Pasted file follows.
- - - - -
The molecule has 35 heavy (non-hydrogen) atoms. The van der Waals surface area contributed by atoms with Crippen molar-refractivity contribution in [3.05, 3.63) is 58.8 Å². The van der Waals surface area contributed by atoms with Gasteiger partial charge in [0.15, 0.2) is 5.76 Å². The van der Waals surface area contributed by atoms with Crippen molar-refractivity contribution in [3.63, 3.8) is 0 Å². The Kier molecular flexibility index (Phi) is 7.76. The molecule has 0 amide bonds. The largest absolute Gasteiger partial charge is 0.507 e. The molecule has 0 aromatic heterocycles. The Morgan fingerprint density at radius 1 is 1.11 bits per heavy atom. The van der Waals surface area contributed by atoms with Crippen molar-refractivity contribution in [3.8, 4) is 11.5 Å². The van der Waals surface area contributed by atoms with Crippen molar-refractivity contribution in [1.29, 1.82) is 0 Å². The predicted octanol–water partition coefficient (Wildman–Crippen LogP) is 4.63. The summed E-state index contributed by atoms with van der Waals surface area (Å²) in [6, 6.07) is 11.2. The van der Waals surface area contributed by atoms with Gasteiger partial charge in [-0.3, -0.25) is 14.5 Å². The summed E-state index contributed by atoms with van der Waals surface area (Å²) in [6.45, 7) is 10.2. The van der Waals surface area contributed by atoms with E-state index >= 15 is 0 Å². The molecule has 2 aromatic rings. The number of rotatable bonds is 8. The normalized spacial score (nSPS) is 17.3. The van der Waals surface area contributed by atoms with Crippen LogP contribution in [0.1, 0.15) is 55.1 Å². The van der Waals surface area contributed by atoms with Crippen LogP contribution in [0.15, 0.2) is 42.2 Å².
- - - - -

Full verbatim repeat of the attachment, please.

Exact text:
The molecule has 35 heavy (non-hydrogen) atoms. The van der Waals surface area contributed by atoms with Crippen molar-refractivity contribution in [3.05, 3.63) is 58.8 Å². The van der Waals surface area contributed by atoms with Gasteiger partial charge in [0.15, 0.2) is 5.76 Å². The van der Waals surface area contributed by atoms with Crippen molar-refractivity contribution in [3.63, 3.8) is 0 Å². The Kier molecular flexibility index (Phi) is 7.76. The molecule has 0 amide bonds. The largest absolute Gasteiger partial charge is 0.507 e. The molecule has 0 aromatic heterocycles. The Morgan fingerprint density at radius 1 is 1.11 bits per heavy atom. The van der Waals surface area contributed by atoms with Crippen molar-refractivity contribution in [3.8, 4) is 11.5 Å². The van der Waals surface area contributed by atoms with Crippen molar-refractivity contribution in [1.29, 1.82) is 0 Å². The predicted octanol–water partition coefficient (Wildman–Crippen LogP) is 4.63. The summed E-state index contributed by atoms with van der Waals surface area (Å²) in [6, 6.07) is 11.2. The van der Waals surface area contributed by atoms with Gasteiger partial charge in [-0.3, -0.25) is 14.5 Å². The summed E-state index contributed by atoms with van der Waals surface area (Å²) in [6.45, 7) is 10.2. The van der Waals surface area contributed by atoms with E-state index >= 15 is 0 Å². The molecule has 2 aromatic rings. The number of rotatable bonds is 8. The normalized spacial score (nSPS) is 17.3. The van der Waals surface area contributed by atoms with Crippen LogP contribution in [0.1, 0.15) is 55.1 Å². The van der Waals surface area contributed by atoms with Crippen LogP contribution in [0.15, 0.2) is 42.2 Å².